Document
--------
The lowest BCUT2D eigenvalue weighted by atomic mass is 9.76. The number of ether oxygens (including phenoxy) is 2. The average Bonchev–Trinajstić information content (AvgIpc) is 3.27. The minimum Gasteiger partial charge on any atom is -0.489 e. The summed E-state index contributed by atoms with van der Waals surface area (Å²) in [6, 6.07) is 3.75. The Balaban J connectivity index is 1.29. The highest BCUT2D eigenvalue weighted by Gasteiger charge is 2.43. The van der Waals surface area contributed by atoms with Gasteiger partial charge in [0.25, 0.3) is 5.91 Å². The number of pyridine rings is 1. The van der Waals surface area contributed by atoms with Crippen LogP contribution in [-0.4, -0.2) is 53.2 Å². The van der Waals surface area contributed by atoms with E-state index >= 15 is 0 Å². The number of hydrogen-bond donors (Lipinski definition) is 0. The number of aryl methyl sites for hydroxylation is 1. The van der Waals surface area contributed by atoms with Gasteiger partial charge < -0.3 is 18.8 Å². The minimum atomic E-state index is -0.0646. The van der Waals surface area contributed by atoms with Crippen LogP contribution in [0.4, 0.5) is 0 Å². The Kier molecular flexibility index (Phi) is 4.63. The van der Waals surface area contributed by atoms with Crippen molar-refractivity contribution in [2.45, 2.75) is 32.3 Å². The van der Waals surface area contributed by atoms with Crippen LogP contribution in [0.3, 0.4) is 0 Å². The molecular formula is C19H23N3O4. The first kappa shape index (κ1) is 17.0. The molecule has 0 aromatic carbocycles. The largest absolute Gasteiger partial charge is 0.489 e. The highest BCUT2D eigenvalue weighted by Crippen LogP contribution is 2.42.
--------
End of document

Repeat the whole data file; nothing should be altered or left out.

The lowest BCUT2D eigenvalue weighted by atomic mass is 9.76. The number of ether oxygens (including phenoxy) is 2. The average Bonchev–Trinajstić information content (AvgIpc) is 3.27. The minimum Gasteiger partial charge on any atom is -0.489 e. The summed E-state index contributed by atoms with van der Waals surface area (Å²) in [6, 6.07) is 3.75. The Balaban J connectivity index is 1.29. The highest BCUT2D eigenvalue weighted by Gasteiger charge is 2.43. The van der Waals surface area contributed by atoms with Gasteiger partial charge in [0.25, 0.3) is 5.91 Å². The number of pyridine rings is 1. The van der Waals surface area contributed by atoms with Crippen LogP contribution in [-0.4, -0.2) is 53.2 Å². The van der Waals surface area contributed by atoms with E-state index >= 15 is 0 Å². The number of hydrogen-bond donors (Lipinski definition) is 0. The number of aryl methyl sites for hydroxylation is 1. The van der Waals surface area contributed by atoms with Gasteiger partial charge < -0.3 is 18.8 Å². The minimum atomic E-state index is -0.0646. The van der Waals surface area contributed by atoms with Crippen LogP contribution in [0.4, 0.5) is 0 Å². The Kier molecular flexibility index (Phi) is 4.63. The van der Waals surface area contributed by atoms with Crippen molar-refractivity contribution in [2.45, 2.75) is 32.3 Å². The van der Waals surface area contributed by atoms with Crippen LogP contribution in [0.3, 0.4) is 0 Å². The molecular formula is C19H23N3O4. The first kappa shape index (κ1) is 17.0. The molecule has 0 aromatic carbocycles. The largest absolute Gasteiger partial charge is 0.489 e. The highest BCUT2D eigenvalue weighted by Crippen LogP contribution is 2.42.